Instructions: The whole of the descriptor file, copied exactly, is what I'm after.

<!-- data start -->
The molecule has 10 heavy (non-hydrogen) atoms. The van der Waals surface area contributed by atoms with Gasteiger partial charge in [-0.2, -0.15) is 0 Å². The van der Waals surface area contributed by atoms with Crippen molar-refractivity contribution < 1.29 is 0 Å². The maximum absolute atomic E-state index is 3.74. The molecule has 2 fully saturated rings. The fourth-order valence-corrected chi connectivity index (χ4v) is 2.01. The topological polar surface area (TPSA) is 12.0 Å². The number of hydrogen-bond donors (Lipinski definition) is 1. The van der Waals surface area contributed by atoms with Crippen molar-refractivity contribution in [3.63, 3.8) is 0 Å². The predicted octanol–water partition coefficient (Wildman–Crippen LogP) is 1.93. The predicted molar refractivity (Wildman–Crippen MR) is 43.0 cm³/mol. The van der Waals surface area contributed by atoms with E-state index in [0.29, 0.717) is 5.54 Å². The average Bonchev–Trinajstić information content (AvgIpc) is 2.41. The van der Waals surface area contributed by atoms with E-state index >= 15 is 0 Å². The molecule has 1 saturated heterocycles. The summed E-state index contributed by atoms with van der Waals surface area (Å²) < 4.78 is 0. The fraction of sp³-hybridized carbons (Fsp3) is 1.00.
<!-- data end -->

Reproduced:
The molecule has 10 heavy (non-hydrogen) atoms. The van der Waals surface area contributed by atoms with Gasteiger partial charge in [-0.2, -0.15) is 0 Å². The van der Waals surface area contributed by atoms with Crippen molar-refractivity contribution < 1.29 is 0 Å². The maximum absolute atomic E-state index is 3.74. The molecule has 2 fully saturated rings. The fourth-order valence-corrected chi connectivity index (χ4v) is 2.01. The topological polar surface area (TPSA) is 12.0 Å². The number of hydrogen-bond donors (Lipinski definition) is 1. The van der Waals surface area contributed by atoms with Crippen molar-refractivity contribution in [3.63, 3.8) is 0 Å². The predicted octanol–water partition coefficient (Wildman–Crippen LogP) is 1.93. The predicted molar refractivity (Wildman–Crippen MR) is 43.0 cm³/mol. The van der Waals surface area contributed by atoms with E-state index in [0.29, 0.717) is 5.54 Å². The average Bonchev–Trinajstić information content (AvgIpc) is 2.41. The van der Waals surface area contributed by atoms with E-state index >= 15 is 0 Å². The molecule has 1 saturated heterocycles. The summed E-state index contributed by atoms with van der Waals surface area (Å²) < 4.78 is 0. The fraction of sp³-hybridized carbons (Fsp3) is 1.00.